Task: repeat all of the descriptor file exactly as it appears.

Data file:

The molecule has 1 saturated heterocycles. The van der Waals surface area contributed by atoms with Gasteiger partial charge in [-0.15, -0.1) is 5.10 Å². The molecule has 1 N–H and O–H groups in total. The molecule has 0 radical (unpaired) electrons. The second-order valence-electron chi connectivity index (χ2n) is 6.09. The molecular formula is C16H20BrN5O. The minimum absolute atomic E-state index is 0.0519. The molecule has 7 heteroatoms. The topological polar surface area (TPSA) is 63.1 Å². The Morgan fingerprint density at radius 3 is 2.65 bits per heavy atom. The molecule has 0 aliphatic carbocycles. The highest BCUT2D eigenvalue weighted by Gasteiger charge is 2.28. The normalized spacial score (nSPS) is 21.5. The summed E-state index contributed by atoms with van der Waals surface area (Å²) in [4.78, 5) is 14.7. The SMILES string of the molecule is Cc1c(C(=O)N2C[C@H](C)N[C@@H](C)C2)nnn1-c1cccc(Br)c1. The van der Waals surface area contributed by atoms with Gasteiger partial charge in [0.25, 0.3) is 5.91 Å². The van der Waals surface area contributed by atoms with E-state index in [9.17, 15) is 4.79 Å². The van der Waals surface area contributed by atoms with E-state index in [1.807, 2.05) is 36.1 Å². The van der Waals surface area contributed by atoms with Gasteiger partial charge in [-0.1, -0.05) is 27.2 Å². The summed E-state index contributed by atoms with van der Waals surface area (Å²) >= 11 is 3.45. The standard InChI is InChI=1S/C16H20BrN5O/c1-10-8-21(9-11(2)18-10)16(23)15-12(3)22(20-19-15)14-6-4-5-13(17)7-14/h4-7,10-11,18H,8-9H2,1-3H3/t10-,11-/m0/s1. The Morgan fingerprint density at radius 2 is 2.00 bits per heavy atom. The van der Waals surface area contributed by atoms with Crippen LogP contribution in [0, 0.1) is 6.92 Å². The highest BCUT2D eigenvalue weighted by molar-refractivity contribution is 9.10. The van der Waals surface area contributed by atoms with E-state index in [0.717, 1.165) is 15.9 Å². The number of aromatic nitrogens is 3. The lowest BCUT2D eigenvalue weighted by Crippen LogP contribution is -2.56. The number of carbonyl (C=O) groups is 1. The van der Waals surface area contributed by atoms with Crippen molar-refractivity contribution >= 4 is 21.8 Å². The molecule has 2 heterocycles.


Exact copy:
The molecule has 1 saturated heterocycles. The van der Waals surface area contributed by atoms with Gasteiger partial charge in [-0.15, -0.1) is 5.10 Å². The molecule has 1 N–H and O–H groups in total. The molecule has 0 radical (unpaired) electrons. The second-order valence-electron chi connectivity index (χ2n) is 6.09. The molecular formula is C16H20BrN5O. The minimum absolute atomic E-state index is 0.0519. The molecule has 7 heteroatoms. The topological polar surface area (TPSA) is 63.1 Å². The Morgan fingerprint density at radius 3 is 2.65 bits per heavy atom. The molecule has 0 aliphatic carbocycles. The highest BCUT2D eigenvalue weighted by Gasteiger charge is 2.28. The normalized spacial score (nSPS) is 21.5. The summed E-state index contributed by atoms with van der Waals surface area (Å²) in [4.78, 5) is 14.7. The SMILES string of the molecule is Cc1c(C(=O)N2C[C@H](C)N[C@@H](C)C2)nnn1-c1cccc(Br)c1. The van der Waals surface area contributed by atoms with Gasteiger partial charge in [0.25, 0.3) is 5.91 Å². The van der Waals surface area contributed by atoms with E-state index in [9.17, 15) is 4.79 Å². The van der Waals surface area contributed by atoms with E-state index in [1.807, 2.05) is 36.1 Å². The van der Waals surface area contributed by atoms with Gasteiger partial charge in [-0.1, -0.05) is 27.2 Å². The summed E-state index contributed by atoms with van der Waals surface area (Å²) >= 11 is 3.45. The standard InChI is InChI=1S/C16H20BrN5O/c1-10-8-21(9-11(2)18-10)16(23)15-12(3)22(20-19-15)14-6-4-5-13(17)7-14/h4-7,10-11,18H,8-9H2,1-3H3/t10-,11-/m0/s1. The Morgan fingerprint density at radius 2 is 2.00 bits per heavy atom. The van der Waals surface area contributed by atoms with Crippen LogP contribution in [0, 0.1) is 6.92 Å². The highest BCUT2D eigenvalue weighted by molar-refractivity contribution is 9.10. The van der Waals surface area contributed by atoms with E-state index in [0.717, 1.165) is 15.9 Å². The number of aromatic nitrogens is 3. The lowest BCUT2D eigenvalue weighted by Crippen LogP contribution is -2.56. The number of carbonyl (C=O) groups is 1. The van der Waals surface area contributed by atoms with Crippen molar-refractivity contribution >= 4 is 21.8 Å². The molecule has 2 heterocycles.